We measure our time by seconds, minutes and hours. Each of us only has a limited amount of time on earth, so it’s important we don’t waste our time or others.  A plane flight, a party, a dinner date, or a work meeting, it does not matter what the event is: each has a defined time period at which you should be present.  

Today many people consider a lack of punctuality “okay.” I sometimes wonder if I am the only person who values punctuality anymore.  As a trainer, I have heard every excuse that can be made, and they are all just that: excuses.  

Everyone at some point or another has something happen out of their control that makes them late.  However, when someone makes a habit of being late, and everyone expects them to be late, they are more than late: they are rude.  They consistently show a lack of respect for other people’s time.   In a way, they have become a thief: they have stolen time from others that could have been used for another purpose.

The father of our country, George Washington, was a stickler for being on time.  He demanded it of everyone he came into contact with during his lifetime.  George must have gotten along well with Benjamin Franklin because he was also known for holding punctuality as being of the utmost importance.

All of our time is a valuable commodity, no matter who you are or what you do in life.  

Does the Bible say, “Thou shalt not be late?” No.  But it does tell us to love one another.  It also says that love is not rude, and that we are to treat others as more important than ourselves.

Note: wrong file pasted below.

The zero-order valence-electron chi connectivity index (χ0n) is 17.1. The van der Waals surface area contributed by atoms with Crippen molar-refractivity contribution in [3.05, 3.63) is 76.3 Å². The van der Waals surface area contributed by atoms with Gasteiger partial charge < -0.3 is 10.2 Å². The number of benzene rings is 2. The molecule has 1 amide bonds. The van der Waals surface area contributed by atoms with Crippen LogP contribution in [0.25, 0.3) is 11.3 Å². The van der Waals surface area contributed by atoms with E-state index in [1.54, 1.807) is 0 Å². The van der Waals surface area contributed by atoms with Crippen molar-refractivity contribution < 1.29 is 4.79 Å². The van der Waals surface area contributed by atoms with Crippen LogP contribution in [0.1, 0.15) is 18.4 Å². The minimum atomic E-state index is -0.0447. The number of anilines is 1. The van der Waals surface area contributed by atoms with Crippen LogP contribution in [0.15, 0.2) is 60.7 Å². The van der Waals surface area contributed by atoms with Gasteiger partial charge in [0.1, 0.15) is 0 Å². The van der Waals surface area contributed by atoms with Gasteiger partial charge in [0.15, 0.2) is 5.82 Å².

When you are late and cause someone to wait for you, you may be doing more harm than just disrespect.  You will likely also aggravate them, maybe causing them to become angry and/or stressed.  You have become a stumbling block for them.

When we make an appointment or set up a meeting for a certain time, it is an agreement by us to the other party. Being punctual shows that we value them and their time.  It conveys dependability and responsibility.   

If you wish to be a leader and gain respect, you should always show up on time, otherwise, how can you ever ask the same from anyone else?

Do you want to be known as someone who is trustworthy and dependable?

If you’ve developed some bad habits for being late – it’s not too late for you to overcome them.  The first step is to realize that your actions affect your character and also the lives of those around you.  Being more responsible with your time will help you develop good character.  You cannot control other people, but you can always control yourself.  Being reliable and punctual will give you an edge in life.

Philippians 2:3 Do nothing from selfish ambition or conceit, but in humility count others more significant than yourselves.

Philippians 4:8-9

Finally, brothers, whatever is true, whatever is honorable, whatever is just, whatever is pure, whatever is lovely, whatever is commendable, if there is any excellence, if there is anything worthy of praise, think about these things.